Legalizing Online Gambling Is A No-Brainer
Sometimes things do change in Washington, often unexpectedly. Senate Majority Leader Harry Reid, once an opponent of online gambling, is now circulating draft legislation to legalize Internet poker. Reid, like an increasing number of lawmakers, seems to have realized not only that banning online betting, an activity that millions of Americans engage in each year, is impossible, but also that legalizing it could result in increased tax revenue, job creation and economic growth.
Reid's turnaround is welcome--and long overdue. The proposed policy change makes fiscal sense. Moreover, it is not government's proper role to dictate what activities private individuals may or may not engage in. And from a practical perspective, Reid's proposal provides a good opportunity for Congress members from both parties to turn their stated commitment to bipartisanship into substantive change.
If passed, Reid's legislation would overturn the 2006 Unlawful Internet Gambling Enforcement Act (UIGEA), which attempted to ban online gambling by making it illegal for credit processing companies to handle funds related to Internet gambling activities. The result was simply that companies moved offshore. American players continued to gamble online for money, but through riskier venues with fewer protections.
Since UIGEA came into effect, several lawmakers have tried to overturn it. One such effort, the Internet Gambling, Regulation, Consumer Protection and Enforcement Act (H.R. 2267), sponsored by House Financial Services Committee Chairman Rep. Barney Frank, D-Mass., was approved by the Financial Services Committee just prior to the 2010 midterm elections, with a bipartisan majority.
Many observers fear that unless a bill is passed in the lame-duck session, Internet gambling will remain banned, as the new Republican-controlled House is unlikely to take up the issue, under the assumption that Republicans will not support legalizing Internet gambling. Yet, there are numerous reasons why both Democrats and Republicans ought to support the decriminalization of online gambling.
During the midterm elections, Republicans stumped for reducing the size and scope of government, lowering taxes, and freeing individuals and businesses from overregulation. If lawmakers truly believe in those ideals then they ought to support legislation overturning a ban on Internet gambling. Enforcement of such a ban will require an increase in the size of government, more taxpayer dollars and greater incursions into individual privacy.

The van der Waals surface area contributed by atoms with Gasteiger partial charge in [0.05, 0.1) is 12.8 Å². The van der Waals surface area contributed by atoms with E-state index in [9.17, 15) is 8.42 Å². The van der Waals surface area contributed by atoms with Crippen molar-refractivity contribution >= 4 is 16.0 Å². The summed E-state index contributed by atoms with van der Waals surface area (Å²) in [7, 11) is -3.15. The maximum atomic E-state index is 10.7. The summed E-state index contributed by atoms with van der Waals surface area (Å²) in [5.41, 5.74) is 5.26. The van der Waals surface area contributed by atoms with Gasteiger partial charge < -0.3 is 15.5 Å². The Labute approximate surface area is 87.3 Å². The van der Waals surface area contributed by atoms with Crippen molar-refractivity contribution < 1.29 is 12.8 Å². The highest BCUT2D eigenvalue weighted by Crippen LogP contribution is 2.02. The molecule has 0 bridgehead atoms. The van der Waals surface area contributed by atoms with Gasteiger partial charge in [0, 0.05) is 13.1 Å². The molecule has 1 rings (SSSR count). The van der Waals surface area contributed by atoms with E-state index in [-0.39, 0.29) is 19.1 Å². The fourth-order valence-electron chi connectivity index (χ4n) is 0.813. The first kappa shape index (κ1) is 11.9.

In addition, online gambling, if legalized, could be taxed like any other economic activity. This could provide millions of dollars in tax revenue, invigorate businesses and create thousands of jobs. While some Republicans might personally find online wagering distasteful, it is not their job to babysit adult Americans, especially when almost every state has some form of legalized land-based gambling such as casinos and state lotteries.
For Democrats who oppose legislating morality, overturning UIGEA, a law that seeks to stop adults from engaging in voluntary and private behavior, would signify a victory for civil liberties and for the freedom to make lifestyle choices.
Overturning UIGEA will also help avoid unnecessary legal complications. As the federal government dithers over UIGEA, several states have taken steps to legalize online gambling within their borders for their citizens and foreign nationals. If Congress perpetuates the nationwide ban while states legalize, it will likely reignite the World Trade Organizations concerns that surfaced when UIGEA originally passed. After years of profiting from American gamblers, UIGEA blocked foreign gaming sites from the profitable American market. Some filed complaints, claiming that the regulation was protectionist and in violation of WTO agreements.
Overturning the ban on Internet gambling is the right thing to do and beneficial for all political parties. For Democrats, legalization increases personal freedom of choice and improves international relations. For Republicans, overturning a ban on voluntary online wagering will limit government bloat, allow individuals to exercise personal responsibility and could result in a massive influx of revenue that could be leveraged into tax reductions. Now that's change we can believe in.